The first time we actually made something on our own was Lesson 4: Gingersnaps. These cookies are simple, sweet and fragrant. We scooped the gingersnap cookie dough onto sheet pans with an ice cream scoop in order to maintain the size and shape of each cookie. While we were making the cookies, Chef Kathryn made us some hot chocolate. She brewed up two kinds—the American kind, made from cocoa powder and milk, and the European kind, made from actual chocolate and cream. She asked us to taste both and then decide which one we liked better. Of course, one was richer than the other. Can you guess which one was the clear winner?

We also worked on some basic math skills that bakers are required to know, mostly multiplying and dividing. There were some rounding exercises and a few recipe exercises, most of which to figure out how much of a certain ingredient would be necessary if the yield was different from the original recipe. It was definitely quite a bit to take in, but these skills are both useful and essential for bakers.

Pate de fruit

Pâte de fruit

Next came Lesson 5: the apricot pâte de fruit. These are essentially little jelly-gummy hybrid candies that taste like apricot. They are made with lots of sugar and some apricot puree. We made them in bonbon molds, then let them set while Chef Kathryn went over different fruit-related ingredients, such as fruit-based wines, syrups and extracts. She also spoke about jams and jellies. I never knew there were so many types of fruit wine or that so many different extracts could be found in my local supermarket.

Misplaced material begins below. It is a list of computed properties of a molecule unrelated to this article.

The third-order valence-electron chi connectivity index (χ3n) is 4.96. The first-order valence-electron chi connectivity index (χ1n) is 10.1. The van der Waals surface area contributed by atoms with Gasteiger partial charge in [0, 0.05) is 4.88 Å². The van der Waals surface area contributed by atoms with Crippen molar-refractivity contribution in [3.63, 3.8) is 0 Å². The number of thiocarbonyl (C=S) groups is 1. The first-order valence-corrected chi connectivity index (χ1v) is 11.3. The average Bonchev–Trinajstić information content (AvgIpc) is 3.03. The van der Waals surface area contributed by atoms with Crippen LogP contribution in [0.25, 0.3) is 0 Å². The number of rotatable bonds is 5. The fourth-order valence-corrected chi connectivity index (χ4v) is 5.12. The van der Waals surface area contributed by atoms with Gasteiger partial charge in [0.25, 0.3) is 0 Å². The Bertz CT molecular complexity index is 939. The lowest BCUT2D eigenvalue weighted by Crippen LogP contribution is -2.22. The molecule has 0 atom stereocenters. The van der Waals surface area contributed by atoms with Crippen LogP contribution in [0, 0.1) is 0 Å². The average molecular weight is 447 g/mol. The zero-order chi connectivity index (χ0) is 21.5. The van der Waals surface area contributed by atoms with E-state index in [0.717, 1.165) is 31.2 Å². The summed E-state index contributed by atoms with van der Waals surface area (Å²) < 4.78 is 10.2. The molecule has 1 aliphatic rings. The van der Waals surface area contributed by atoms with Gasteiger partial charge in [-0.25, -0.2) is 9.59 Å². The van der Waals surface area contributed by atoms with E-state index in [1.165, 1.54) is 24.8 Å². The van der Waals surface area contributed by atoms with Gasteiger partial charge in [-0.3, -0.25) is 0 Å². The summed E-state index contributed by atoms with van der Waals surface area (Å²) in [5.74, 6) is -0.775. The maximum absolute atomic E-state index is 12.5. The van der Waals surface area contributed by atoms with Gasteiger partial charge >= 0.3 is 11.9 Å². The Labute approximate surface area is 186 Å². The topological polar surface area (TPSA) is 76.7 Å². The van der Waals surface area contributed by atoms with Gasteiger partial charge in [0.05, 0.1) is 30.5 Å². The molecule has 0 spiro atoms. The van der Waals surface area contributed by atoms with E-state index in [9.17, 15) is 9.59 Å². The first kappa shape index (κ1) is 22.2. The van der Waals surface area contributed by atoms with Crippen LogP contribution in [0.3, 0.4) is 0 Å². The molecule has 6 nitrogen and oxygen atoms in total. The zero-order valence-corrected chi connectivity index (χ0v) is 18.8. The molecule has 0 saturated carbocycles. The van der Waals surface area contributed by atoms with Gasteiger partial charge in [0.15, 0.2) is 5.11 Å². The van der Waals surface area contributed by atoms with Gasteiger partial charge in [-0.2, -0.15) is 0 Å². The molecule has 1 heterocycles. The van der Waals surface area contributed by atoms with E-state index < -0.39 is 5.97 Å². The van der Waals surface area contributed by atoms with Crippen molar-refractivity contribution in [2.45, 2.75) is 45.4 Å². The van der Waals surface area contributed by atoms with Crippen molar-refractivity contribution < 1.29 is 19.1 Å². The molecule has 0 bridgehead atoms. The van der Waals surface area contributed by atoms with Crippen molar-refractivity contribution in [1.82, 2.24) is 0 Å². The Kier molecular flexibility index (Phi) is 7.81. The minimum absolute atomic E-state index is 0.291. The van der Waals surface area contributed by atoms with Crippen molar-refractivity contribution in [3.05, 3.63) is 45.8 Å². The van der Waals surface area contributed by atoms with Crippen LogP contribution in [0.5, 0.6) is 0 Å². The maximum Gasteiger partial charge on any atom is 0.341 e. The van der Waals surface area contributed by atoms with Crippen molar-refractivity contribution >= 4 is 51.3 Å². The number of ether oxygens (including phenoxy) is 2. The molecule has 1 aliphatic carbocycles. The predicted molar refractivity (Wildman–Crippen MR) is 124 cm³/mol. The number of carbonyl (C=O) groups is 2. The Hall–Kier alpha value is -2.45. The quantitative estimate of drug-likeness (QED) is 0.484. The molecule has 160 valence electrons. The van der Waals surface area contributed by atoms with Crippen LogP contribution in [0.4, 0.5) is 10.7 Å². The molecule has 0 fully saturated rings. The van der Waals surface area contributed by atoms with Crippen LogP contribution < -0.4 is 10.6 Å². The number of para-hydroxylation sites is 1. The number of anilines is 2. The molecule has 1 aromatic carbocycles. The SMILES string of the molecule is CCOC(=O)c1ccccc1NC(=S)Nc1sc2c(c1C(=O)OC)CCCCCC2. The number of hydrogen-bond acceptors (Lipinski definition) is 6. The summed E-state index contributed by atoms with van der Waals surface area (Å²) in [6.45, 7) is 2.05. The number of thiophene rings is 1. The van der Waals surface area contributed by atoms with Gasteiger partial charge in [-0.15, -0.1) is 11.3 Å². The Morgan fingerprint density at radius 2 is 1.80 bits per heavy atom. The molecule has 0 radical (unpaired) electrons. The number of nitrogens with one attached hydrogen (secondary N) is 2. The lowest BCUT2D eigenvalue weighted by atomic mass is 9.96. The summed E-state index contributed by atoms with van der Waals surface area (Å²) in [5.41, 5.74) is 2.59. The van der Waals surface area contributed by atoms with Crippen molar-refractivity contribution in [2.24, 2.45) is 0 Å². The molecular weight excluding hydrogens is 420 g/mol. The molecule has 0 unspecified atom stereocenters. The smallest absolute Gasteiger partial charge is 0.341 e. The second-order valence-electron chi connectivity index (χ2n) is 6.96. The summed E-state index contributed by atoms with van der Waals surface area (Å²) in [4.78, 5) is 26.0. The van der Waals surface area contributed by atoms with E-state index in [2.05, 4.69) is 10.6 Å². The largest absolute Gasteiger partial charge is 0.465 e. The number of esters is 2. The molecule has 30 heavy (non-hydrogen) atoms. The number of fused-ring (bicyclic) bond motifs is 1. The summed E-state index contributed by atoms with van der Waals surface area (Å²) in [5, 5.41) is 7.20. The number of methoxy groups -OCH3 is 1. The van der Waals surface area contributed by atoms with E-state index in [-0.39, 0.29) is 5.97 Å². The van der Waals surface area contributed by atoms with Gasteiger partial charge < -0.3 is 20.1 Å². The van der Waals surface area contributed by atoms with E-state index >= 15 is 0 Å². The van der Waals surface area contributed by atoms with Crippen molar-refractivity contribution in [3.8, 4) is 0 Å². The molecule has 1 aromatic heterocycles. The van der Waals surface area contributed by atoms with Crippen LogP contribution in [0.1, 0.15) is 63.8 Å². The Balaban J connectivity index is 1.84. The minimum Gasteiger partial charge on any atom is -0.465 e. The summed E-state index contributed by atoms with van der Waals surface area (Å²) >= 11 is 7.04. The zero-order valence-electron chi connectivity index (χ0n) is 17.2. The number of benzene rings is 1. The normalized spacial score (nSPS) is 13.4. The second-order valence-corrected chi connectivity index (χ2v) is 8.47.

So far, it’s been an enjoyable and educational two weeks. The ICE community is incredibly helpful and my classmates are very friendly. It’s nice to know we all have each others’ backs. I can’t wait to start my next class!


By Chef Chad Pagano, Chef-Instructor, Pastry & Baking Arts

Whether for a competition, special event or mere display, I have constructed many sugar showpieces over the years. These pieces have been inspired by countless themes, ranging from country music songs to classic American novels. As a big football fan, the most exciting to date is the showpiece I created this past weekend for the Taste of the NFL in Brooklyn.


Chef Chad and student Amanda Rondeau carefully assemble the sugar showpiece.

After discussing the theme and the feel of the event with my colleagues at ICE, it was time for me to begin the well-rehearsed design process. This starts with a simple sketch of the piece. In this instance, the design was some what difficult for me because it required one large sculpture and two smaller side pieces. Further, the piece had to feature both the ICE logo and the Taste of the NFL logo. Ultimately, I decided to design the showpiece in the image of the Lombardi trophy.

The next step in this process is to create a Styrofoam model of the pieces. This allows you to see all the parts of the piece three dimensionally. Further, it lets you add color to the piece, helping you decide upon your color scheme.